Saturday, March 11, 2006
Well, we weren't at the hospital when Dr. Watts did his rounds, so he was gone for the day when we got there. Normally he's there at 8:30 am, but on weekends it's 6:30, so we arrived at 8 and missed him. The good news is, Dr. Bailey was
there and he's wonderful about answering any and all
questions, clearly. We also had an awesome nurse (yeah they all are) who went out of her way to make sure we had gotten all of our questions and concerns addressed.And here's where we stand:
They had mentioned the possibility of a cath earlier, it was cancelled because he seemed to be doing better, and they assumed that the infection/pneumonia had been the problem. Last night's problems with coming off the vent changed that, and the catheterization was again brought up.
"Why does Dr. Stern want to do a heart cath?"
They want to see if there is a problem with the vessels to the left lung being too small, or if there are additional collaterals that are "stealing" the blood away from the left lung that need to be repaired/blocked - his trouble with breathing may be due to this situation. If they go in and find that this ISN'T the case, then that's ruled out and they'll dig deeper to find out exactly what the problem IS.
I asked Dr. Young that exact question last night - and I just don't understand what the problem was with telling me what the thought process was. Dr. Bailey had no problem doing it, I have no idea what Dr. Young's hang-up was.
"OK, now if they DO find the above problems, what then?"
They'll do one of three things. If they find that the arteries are too small, they'll either balloon them to stretch them to a more acceptable and adequate size, or, if need be, they'll stent
them open. If they find problematic collaterals, they'll "coil" them to occlude
or close them.
"Do the stenting or coiling require opening the chest back up?"
No, all of them are procedures done during the cath, and will be done immediately if they need to be done at all.
Did those sound like difficult questions or answers? Sheesh! I thanked him loudly and repeatedly, and asked him why the doctor last night couldn't just answer me like that, because he's gotten an attitude and beat around the bush last night, and hadn't answered ANY of my questions. The look on his (and the nurse's) face was priceless, and with a little gasp they wanted to know which doctor. I, of course, loudly announced that it had been Dr. Young who'd all but refused to answer me, had taken a condescending tone, and really pissed me off. Neither of them made any comment, but I made my point.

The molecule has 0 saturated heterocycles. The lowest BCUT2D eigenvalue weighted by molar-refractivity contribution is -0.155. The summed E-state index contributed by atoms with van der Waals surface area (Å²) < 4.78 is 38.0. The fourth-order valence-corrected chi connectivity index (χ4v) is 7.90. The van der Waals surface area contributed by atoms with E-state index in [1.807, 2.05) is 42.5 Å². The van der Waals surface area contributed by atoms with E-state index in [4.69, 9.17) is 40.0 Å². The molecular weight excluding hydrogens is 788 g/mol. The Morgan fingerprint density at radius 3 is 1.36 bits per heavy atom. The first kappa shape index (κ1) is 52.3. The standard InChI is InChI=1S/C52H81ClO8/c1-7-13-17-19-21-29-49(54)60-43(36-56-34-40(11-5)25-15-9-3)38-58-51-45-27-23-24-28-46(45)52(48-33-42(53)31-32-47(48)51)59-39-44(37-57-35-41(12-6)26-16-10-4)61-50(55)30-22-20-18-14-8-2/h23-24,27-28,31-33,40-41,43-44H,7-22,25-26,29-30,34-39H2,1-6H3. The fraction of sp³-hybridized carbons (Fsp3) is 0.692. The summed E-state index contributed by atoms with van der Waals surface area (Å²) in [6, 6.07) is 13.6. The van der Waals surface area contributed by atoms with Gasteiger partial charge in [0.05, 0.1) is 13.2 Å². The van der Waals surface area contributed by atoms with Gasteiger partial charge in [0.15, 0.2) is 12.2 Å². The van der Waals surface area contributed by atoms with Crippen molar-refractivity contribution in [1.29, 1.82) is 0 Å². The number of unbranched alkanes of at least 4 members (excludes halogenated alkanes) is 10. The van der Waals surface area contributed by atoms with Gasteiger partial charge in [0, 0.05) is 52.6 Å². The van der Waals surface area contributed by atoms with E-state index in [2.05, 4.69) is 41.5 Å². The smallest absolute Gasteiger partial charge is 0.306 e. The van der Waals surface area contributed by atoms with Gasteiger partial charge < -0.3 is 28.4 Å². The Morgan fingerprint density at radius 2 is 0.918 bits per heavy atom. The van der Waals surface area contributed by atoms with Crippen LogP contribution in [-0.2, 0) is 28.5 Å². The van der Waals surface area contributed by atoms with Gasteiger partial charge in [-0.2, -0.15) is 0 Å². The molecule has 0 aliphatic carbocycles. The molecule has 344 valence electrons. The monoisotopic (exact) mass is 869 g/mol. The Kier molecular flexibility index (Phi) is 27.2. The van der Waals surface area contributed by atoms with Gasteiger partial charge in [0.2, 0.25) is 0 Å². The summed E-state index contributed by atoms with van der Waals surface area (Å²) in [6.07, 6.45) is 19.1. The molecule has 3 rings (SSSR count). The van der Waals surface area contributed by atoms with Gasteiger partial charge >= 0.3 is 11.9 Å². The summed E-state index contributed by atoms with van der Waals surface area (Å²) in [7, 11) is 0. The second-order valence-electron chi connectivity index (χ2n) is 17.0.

Needless to say, I really like Dr. Bailey. I have since day one. He's always answered any question I asked, regardless of what it was, and did it happily, and when necessary, at length. He's friendly and seems to understand my need for knowledge. Dr. Young acted like I wasn't allowed to know, and Dr. Watts sometimes talks over my head. That's my
lack of understanding, and definitely not any unwillingness on his part to let me know what's going on. He's just so amazingly intelligent (I'm honestly in awe of his abilities) that it's almost like he explains too much... No not too much, too many different ways.
If I ask for directions to Duncan Donuts, tell me the most direct path, but don't follow that with the 13 other
ways to get there, know what I mean?
Anyway, the cath (and whatever other procedures they decide to do) are scheduled for 1:30 Monday afternoon.As for today:
He was taken off of his dopamine and maintained a good blood pressure. He had to have his other femoral PICC line moved because it was just overworked and worn out - it was moved to his right shoulder.
They took him off of the new sedative (which I can NOT remember the name of) and put him back on ativan and versed. Not what I wanted to hear, but necessary, because the other wasn't keeping him calm and they actually had him restrained to keep him from yanking out his tube. Plus, the way he was turning his head back and forth was possibly causing friction on his throat, which causes swelling, which makes it MORE difficult to extubate. So he needs the narcotics to keep him calm. Damn it.
Man this is a long post. Sorry!congenital heart defect
, birth defects
posted by Erin @ 11:28 PM